A San Francisco man who fraudulently posed as a dermatologist with ties to prestigious Bay Area schools was sentenced today to six years in state prison. Timothy Syed Andersson, 68, also known as “Dr. Syed,” pleaded guilty in San Francisco Superior Court in June to 64 counts, including practicing medicine without a license, grand theft, perjury and forgery.
Andersson told patients and other victims that he worked at University of California at San Francisco and Stanford University and often saw them at his home office in San Francisco’s Sunset District. There were 30 medical victims identified in the case, who were injected with various unknown substances or were sold creams that Andersson falsely said were specially formulated for them at UCSF and Stanford, and charged substantial sums for the procedures, prosecutors said.
He also falsely told other victims they had cancer, including a 2-year-old, who was given two injections of interferon, which caused a severe reaction that led to the child’s fingernails falling out. Andersson, who emigrated to the U.S. from Sweden but is originally from Pakistan, was charged with perjury because of a signed affidavit that said he earned an M.D. in Sweden and a Ph.D. in chemistry from the United Kingdom.
He also used his false stature as a doctor and bogus affiliations to UCSF and Stanford to scam 28 victims out of more than $150,000, including cases where he offered to assist victims with getting their children into the schools in return for payment of thousands of dollars, prosecutors said. Judge James Collins today sentenced Andersson to six years in state prison, although with credit for time served — he has been in county jail since his arrest early last year — he will likely be out of prison within the next couple of years.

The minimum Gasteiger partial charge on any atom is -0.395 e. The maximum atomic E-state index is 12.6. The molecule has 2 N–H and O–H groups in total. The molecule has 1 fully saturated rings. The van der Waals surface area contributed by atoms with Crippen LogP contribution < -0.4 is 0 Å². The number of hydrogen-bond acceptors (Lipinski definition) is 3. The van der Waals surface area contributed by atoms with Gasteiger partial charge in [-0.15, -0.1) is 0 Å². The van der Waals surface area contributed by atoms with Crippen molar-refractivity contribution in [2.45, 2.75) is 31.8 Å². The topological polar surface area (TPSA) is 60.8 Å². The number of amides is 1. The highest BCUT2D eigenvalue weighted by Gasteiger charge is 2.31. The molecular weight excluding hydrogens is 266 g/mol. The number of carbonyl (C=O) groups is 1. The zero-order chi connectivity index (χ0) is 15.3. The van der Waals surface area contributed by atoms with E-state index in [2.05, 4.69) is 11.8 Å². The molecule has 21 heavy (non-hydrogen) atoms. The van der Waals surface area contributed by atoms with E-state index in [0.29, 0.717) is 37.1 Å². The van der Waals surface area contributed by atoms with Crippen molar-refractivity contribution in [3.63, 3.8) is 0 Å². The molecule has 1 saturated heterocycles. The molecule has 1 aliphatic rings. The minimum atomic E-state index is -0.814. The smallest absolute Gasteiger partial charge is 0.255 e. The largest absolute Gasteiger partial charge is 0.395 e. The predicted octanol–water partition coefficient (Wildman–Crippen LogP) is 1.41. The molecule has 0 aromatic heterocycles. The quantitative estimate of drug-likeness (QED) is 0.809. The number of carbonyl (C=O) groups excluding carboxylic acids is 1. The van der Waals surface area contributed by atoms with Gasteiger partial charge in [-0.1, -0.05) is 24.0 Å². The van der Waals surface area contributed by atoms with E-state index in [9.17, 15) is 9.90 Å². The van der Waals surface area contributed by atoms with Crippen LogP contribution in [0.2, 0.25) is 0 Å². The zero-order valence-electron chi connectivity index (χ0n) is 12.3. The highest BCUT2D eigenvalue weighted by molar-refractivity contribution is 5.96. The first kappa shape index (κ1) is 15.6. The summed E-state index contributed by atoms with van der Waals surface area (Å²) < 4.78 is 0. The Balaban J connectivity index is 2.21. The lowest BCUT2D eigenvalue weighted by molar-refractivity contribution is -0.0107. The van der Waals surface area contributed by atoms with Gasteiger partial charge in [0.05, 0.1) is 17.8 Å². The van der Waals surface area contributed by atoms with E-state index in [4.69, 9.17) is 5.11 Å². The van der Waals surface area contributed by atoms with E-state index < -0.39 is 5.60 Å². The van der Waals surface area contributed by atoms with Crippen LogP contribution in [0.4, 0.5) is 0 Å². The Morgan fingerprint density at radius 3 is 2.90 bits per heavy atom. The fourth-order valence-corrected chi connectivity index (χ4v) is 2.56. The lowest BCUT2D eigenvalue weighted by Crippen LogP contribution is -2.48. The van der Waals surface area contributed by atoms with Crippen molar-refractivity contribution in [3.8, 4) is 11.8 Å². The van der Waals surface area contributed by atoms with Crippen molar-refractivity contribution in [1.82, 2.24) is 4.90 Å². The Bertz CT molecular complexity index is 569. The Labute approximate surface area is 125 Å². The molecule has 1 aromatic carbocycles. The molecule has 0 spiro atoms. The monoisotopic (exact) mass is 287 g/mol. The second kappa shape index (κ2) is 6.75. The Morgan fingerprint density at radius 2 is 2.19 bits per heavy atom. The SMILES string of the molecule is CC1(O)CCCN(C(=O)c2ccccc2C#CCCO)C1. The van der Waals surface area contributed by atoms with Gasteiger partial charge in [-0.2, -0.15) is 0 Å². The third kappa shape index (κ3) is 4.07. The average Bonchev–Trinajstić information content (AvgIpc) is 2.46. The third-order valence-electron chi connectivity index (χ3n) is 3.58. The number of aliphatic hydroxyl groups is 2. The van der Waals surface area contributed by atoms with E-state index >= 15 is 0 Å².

Collins said the victims in this case “were particularly vulnerable” and Andersson “took advantage of a position of trust.” His defense attorney, George Lazarus, argued for the sentencing to be delayed, saying Andersson is suffering from medical ailments including a recent diagnosis of diabetes and a possible heart condition, but Collins rejected the motion.
Lazarus said outside of court following the sentencing that Andersson is “fundamentally a really good person.” He said, “He made some mistakes … and is extremely remorseful and apologetic.” Andersson’s case will return to court on Oct. 6 to set a date for a restitution hearing.
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